Changes are expected in downtown Enid with agreements for a hotel and for the purchase of the Family Dollar property approved Thursday by Enid City Commission.
The commission approved, 6-0, appointing ENIDBWP LLC — Aston Management and Dr. Atul Patel — as developer of the hotel and ratifying the master development agreement between Enid Economic Development Authority and ENIDBWP LLC. Also during the meeting, EEDA — made up of the commissioners — approved, 6-0, a master development agreement.
Through the agreement, a Best Western GLō hotel will be constructed on property located on Maine, between Independence and Grand, near Central National Bank Center.
“We’ve been working on the downtown hotel project for many years now, and (are) excited to get to this point,” Enid Regional Development Alliance Executive Director Brent Kisling said. “I will warn you, we are not done yet. This is not a ribbon cutting tonight, but we are getting a lot further down the road than we’ve ever been before.”
The process toward a downtown hotel began in March 2011, and LodgeWell LLC was selected as the developer, he said. Financing for the project was never attained.
After that contract expired, Peachtree Hotel Group II LLC was selected. Around December 2015, when the price of oil dropped, the developer started getting nervous about the Enid market, Kisling said.
In June 2016, Enid began working with Aston Management, owned by Patel, he said. Patel went to grade school in Enid, grew up in the area and owns SpringHill Suites in Enid.
“He has an understanding of our market here,” Kisling said. “Most of his financing’s done with Enid banks. Most of his subcontractors have been from Enid and Alva and this area. It was a wonderful connection we had with him.”
City officials always “had the thought in mind of a Hilton Garden Inn,” he said.
The commission approved a term sheet with Patel and Hilton Garden Inn, Kisling said. Shortly thereafter, Hilton Garden Inn officials visited the community.
“The real reason Hilton ended up turning down our request for a flag as a community — and it had nothing to do with the fact (of) whether Enid was a great town or not — the reason was because there was already another Hilton product here in town: the Hampton Inn,” he said.
If a Hilton Garden Inn comes into a town with a Hampton Inn, it has to maintain at least a $20 a night higher room rate than the other hotel. The Hampton does well in Enid, and it would have put the room rate at the downtown hotel at around $145 to $150 a night, Kisling explained.
“They were concerned that our market wouldn’t support that price of a room and, really, after talking to them, I couldn’t hardly debate it with them because most of our rooms, even our upper level rooms, are going for $120 to $125,” he said.
Officials began seeking another flag, Kisling said.
Four years ago, Best Western began rebranding its program and established three new brands. The Best Western GLō is for mid-size markets. Best Western has approved the site next to CNB Center, he said.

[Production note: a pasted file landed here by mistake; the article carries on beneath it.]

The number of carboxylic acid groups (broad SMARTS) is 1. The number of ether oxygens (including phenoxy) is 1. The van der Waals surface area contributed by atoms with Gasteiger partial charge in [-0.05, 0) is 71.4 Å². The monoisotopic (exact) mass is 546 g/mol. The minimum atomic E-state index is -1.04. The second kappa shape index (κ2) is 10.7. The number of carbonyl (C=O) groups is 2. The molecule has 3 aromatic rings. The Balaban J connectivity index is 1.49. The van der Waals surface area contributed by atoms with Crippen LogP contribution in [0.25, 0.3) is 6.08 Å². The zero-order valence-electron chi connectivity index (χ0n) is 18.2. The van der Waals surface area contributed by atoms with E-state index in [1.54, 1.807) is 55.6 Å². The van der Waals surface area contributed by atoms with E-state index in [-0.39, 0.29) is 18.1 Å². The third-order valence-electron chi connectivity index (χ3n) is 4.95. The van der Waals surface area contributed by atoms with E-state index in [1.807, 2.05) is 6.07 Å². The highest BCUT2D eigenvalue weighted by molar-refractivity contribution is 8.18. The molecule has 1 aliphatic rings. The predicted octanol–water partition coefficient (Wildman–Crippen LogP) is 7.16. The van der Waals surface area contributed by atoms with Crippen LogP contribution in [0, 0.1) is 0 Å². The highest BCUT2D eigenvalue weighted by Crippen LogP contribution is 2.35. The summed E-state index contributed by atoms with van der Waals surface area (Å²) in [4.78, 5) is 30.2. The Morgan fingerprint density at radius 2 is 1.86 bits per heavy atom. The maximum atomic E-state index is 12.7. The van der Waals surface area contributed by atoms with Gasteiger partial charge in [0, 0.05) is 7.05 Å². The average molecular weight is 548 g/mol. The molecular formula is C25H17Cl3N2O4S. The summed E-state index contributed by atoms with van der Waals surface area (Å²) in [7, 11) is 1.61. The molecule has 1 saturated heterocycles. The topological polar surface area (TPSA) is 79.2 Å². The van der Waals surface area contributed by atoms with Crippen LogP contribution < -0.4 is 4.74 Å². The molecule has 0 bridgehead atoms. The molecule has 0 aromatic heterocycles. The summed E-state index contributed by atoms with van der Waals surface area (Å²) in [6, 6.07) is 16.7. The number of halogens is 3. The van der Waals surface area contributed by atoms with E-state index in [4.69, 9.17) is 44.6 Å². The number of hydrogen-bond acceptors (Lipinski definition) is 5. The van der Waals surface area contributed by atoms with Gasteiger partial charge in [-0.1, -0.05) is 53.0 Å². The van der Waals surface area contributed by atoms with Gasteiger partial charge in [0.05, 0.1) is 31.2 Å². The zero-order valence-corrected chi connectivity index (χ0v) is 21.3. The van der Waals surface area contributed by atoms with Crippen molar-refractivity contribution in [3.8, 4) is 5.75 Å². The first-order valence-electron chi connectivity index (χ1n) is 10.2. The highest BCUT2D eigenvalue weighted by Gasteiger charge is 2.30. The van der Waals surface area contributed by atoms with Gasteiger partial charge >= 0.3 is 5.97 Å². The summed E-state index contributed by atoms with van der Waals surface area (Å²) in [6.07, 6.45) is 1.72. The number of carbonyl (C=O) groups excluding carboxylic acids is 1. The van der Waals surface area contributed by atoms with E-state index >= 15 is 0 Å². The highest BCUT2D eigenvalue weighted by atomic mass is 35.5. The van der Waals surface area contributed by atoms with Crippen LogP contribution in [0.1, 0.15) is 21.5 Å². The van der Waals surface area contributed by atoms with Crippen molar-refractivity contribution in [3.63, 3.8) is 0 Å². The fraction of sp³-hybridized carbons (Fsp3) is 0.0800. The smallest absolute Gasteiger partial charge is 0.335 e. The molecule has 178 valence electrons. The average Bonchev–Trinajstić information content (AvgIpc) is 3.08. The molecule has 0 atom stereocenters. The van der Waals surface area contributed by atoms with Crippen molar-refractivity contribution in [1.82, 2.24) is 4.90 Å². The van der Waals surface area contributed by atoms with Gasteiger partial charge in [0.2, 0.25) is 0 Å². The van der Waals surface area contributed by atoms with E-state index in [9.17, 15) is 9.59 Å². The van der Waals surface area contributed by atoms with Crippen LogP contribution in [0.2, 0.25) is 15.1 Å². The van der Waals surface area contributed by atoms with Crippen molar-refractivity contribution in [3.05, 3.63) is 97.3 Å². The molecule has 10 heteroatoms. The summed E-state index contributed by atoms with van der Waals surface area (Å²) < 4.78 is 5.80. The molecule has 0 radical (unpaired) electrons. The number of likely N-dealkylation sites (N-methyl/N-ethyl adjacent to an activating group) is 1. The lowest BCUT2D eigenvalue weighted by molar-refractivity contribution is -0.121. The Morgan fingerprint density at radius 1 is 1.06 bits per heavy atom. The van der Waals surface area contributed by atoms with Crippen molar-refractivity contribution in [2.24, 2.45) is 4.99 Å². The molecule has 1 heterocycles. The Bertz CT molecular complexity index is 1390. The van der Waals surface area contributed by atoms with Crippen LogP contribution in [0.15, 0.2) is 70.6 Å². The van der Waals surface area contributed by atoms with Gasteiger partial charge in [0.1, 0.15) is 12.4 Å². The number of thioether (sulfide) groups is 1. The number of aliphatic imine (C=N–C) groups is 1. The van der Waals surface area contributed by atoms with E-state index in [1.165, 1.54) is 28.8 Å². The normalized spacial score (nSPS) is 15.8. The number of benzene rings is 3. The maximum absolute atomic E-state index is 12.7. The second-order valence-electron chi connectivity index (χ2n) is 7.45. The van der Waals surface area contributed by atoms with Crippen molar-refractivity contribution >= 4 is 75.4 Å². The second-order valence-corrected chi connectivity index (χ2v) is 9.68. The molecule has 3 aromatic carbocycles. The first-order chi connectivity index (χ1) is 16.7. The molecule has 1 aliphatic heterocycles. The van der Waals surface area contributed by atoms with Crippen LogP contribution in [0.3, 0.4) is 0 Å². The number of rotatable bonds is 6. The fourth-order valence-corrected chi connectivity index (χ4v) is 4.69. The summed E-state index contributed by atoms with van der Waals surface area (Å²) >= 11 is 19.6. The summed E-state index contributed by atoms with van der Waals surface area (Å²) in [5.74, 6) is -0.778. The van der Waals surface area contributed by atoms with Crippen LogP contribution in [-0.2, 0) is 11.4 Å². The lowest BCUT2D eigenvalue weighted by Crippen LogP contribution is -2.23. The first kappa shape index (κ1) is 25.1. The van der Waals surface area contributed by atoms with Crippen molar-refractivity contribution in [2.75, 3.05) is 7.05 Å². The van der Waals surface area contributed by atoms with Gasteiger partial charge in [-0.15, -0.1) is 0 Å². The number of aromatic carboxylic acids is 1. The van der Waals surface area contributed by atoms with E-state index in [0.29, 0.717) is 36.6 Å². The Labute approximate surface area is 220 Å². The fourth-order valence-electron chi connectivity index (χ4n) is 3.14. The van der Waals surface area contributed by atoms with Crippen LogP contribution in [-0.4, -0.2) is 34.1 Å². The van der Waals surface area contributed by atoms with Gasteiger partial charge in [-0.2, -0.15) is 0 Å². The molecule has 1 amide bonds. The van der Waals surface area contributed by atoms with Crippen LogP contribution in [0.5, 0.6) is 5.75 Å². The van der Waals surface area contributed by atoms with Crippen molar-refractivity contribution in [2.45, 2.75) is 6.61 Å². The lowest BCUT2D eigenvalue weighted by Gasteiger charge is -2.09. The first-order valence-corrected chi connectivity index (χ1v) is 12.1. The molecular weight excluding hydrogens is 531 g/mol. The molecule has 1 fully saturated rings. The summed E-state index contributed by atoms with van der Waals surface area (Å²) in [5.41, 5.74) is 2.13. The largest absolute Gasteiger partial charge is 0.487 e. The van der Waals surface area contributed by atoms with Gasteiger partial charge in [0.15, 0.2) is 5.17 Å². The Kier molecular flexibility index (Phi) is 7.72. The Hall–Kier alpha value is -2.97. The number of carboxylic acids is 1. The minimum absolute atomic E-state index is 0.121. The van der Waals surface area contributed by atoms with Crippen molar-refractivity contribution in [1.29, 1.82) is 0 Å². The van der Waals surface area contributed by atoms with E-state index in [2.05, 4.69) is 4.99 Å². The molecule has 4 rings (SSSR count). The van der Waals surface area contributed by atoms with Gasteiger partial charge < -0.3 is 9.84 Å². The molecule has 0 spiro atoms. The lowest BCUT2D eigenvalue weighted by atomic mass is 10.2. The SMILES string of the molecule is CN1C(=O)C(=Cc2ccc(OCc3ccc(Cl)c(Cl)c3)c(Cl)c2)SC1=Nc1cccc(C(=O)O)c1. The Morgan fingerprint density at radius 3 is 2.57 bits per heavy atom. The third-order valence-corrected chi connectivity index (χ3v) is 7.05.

“We will be the first Best Western GLō in the state of Oklahoma; the first one built in the contiguous states around Oklahoma,” Kisling said.
The Enid hotel will have a brick facade, he noted.
Project incentives will involve the land, a 40 percent room guarantee for five years and a $200,000 cost share on a parking lot.
The master development agreement is substantially like the term sheet approved last summer, Cheryl Denney, of law firm McAfee and Taft, said.
It’s different from the term sheet in that it’s a different brand, a requirement for 100 rooms has been decreased to 90, the square footage requirement decreased proportionally and the hotel is no longer required to have a restaurant. The incentive package is the same, she said.
“This agreement is intentionally drafted to protect the city, so you don’t actually transfer the property to the developer until he is, as we say, shovel ready,” Denney said.
Ward 5 Commissioner Tammy Wilson said having a hotel next Central National Bank Center will “significantly” increase the convention business.
“We’ve lost a lot of business at the event center because of the lack of having a hotel there. So, just as a statement to the public, we do need this hotel. It’s definitely a very important piece to our downtown, it’s definitely a very important piece to the event center project and I definitely think it will flourish,” Wilson said.
The commission approved, 6-0, appropriating $535,000 in funds — with estimated closing costs — and an agreement for the purchase of property at 116 W. Garriott and an adjacent lot.
Family Dollar has a lease on the property, for the building, City Attorney Andrea Chism said. The company has the option to extend the lease out to 2032, in five-year increments.
The city of Enid will assume the lease, but will receive the rent payments on the property, she said.
City Manager Jerald Gilbert said the rent is approximately $40,000 a year.
“This price that we’re getting this for is about half of what we thought we would end up paying for it eventually,” Wilson said. “I feel like this is not a bad move.”
In other business, Ward 4 Commissioner-elect Jonathan Waddell and Ward 6 Commissioner-elect George Pankonin were appointed to fill unexpired terms on the seats. The two agreed to fill the terms until May, after which they will fulfill their terms to May 2021. The appointments come after the resignations of former Ward 4 Commissioner Rodney Timm and former Ward 6 Commissioner David Vanhooser, following the Feb. 14 election.
Proclamations of appreciation were read for Timm and Vanhooser.
Ward 2 Commissioner Aaron Brownlee was absent from the meeting.
Story provided by: Enid News & Eagle
Written by: Jessica Miller